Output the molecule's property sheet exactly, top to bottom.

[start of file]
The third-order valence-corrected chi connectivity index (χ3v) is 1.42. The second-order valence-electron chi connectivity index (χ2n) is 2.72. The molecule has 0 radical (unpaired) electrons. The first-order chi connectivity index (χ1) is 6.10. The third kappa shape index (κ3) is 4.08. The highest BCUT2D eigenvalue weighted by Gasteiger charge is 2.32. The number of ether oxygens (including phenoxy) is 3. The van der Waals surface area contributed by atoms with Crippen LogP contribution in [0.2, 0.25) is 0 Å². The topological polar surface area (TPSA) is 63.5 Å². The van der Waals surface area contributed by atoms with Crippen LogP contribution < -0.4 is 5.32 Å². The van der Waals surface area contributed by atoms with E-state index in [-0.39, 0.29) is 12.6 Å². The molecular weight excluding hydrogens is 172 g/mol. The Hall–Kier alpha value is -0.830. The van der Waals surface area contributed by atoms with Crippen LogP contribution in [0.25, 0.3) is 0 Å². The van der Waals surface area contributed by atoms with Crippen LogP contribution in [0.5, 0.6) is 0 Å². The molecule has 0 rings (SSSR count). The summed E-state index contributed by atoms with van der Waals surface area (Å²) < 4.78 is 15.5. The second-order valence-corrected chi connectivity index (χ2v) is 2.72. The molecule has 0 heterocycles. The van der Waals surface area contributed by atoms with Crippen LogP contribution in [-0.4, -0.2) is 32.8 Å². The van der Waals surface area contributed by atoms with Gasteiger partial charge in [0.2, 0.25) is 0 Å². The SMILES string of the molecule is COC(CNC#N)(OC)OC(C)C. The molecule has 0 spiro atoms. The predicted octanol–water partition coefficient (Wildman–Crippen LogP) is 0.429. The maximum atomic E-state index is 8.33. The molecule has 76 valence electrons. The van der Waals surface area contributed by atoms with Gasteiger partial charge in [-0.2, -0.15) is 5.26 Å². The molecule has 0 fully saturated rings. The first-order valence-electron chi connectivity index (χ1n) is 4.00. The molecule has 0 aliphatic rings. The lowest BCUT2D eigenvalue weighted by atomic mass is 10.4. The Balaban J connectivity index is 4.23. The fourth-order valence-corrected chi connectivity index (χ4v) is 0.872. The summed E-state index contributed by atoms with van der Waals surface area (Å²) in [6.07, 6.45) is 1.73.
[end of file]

The third-order valence-corrected chi connectivity index (χ3v) is 1.42. The second-order valence-electron chi connectivity index (χ2n) is 2.72. The molecule has 0 radical (unpaired) electrons. The first-order chi connectivity index (χ1) is 6.10. The third kappa shape index (κ3) is 4.08. The highest BCUT2D eigenvalue weighted by Gasteiger charge is 2.32. The number of ether oxygens (including phenoxy) is 3. The van der Waals surface area contributed by atoms with Crippen LogP contribution in [0.2, 0.25) is 0 Å². The topological polar surface area (TPSA) is 63.5 Å². The van der Waals surface area contributed by atoms with Crippen LogP contribution < -0.4 is 5.32 Å². The van der Waals surface area contributed by atoms with E-state index in [-0.39, 0.29) is 12.6 Å². The molecular weight excluding hydrogens is 172 g/mol. The Hall–Kier alpha value is -0.830. The van der Waals surface area contributed by atoms with Crippen LogP contribution in [0.25, 0.3) is 0 Å². The van der Waals surface area contributed by atoms with Crippen LogP contribution in [0.5, 0.6) is 0 Å². The molecule has 0 rings (SSSR count). The summed E-state index contributed by atoms with van der Waals surface area (Å²) < 4.78 is 15.5. The second-order valence-corrected chi connectivity index (χ2v) is 2.72. The molecule has 0 heterocycles. The van der Waals surface area contributed by atoms with Crippen LogP contribution in [-0.4, -0.2) is 32.8 Å². The van der Waals surface area contributed by atoms with Gasteiger partial charge in [0.2, 0.25) is 0 Å². The SMILES string of the molecule is COC(CNC#N)(OC)OC(C)C. The molecule has 0 spiro atoms. The predicted octanol–water partition coefficient (Wildman–Crippen LogP) is 0.429. The maximum atomic E-state index is 8.33. The molecule has 76 valence electrons. The van der Waals surface area contributed by atoms with Gasteiger partial charge in [-0.2, -0.15) is 5.26 Å². The molecule has 0 fully saturated rings. The first-order valence-electron chi connectivity index (χ1n) is 4.00. The molecule has 0 aliphatic rings. The lowest BCUT2D eigenvalue weighted by atomic mass is 10.4. The Balaban J connectivity index is 4.23. The fourth-order valence-corrected chi connectivity index (χ4v) is 0.872. The summed E-state index contributed by atoms with van der Waals surface area (Å²) in [6.07, 6.45) is 1.73.